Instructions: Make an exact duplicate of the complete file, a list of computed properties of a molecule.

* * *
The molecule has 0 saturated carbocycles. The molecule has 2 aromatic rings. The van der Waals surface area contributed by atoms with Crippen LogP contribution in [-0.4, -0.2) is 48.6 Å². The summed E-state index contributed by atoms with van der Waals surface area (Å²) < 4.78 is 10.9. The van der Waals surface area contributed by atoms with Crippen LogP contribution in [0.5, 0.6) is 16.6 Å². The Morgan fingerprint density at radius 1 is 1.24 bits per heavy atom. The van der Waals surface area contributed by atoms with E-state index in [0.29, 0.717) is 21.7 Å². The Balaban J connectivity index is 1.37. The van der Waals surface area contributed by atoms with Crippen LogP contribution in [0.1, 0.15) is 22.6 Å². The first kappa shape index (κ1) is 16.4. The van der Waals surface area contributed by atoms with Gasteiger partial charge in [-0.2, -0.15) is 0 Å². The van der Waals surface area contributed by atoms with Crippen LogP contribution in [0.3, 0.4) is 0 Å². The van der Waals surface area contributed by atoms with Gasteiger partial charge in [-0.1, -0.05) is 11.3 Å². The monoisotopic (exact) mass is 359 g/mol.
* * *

The molecule has 0 saturated carbocycles. The molecule has 2 aromatic rings. The van der Waals surface area contributed by atoms with Crippen LogP contribution in [-0.4, -0.2) is 48.6 Å². The summed E-state index contributed by atoms with van der Waals surface area (Å²) < 4.78 is 10.9. The van der Waals surface area contributed by atoms with Crippen LogP contribution in [0.5, 0.6) is 16.6 Å². The Morgan fingerprint density at radius 1 is 1.24 bits per heavy atom. The van der Waals surface area contributed by atoms with E-state index in [0.29, 0.717) is 21.7 Å². The Balaban J connectivity index is 1.37. The van der Waals surface area contributed by atoms with Crippen LogP contribution in [0.1, 0.15) is 22.6 Å². The first kappa shape index (κ1) is 16.4. The van der Waals surface area contributed by atoms with Gasteiger partial charge in [-0.2, -0.15) is 0 Å². The van der Waals surface area contributed by atoms with Crippen LogP contribution in [0.3, 0.4) is 0 Å². The van der Waals surface area contributed by atoms with Gasteiger partial charge in [-0.1, -0.05) is 11.3 Å². The monoisotopic (exact) mass is 359 g/mol.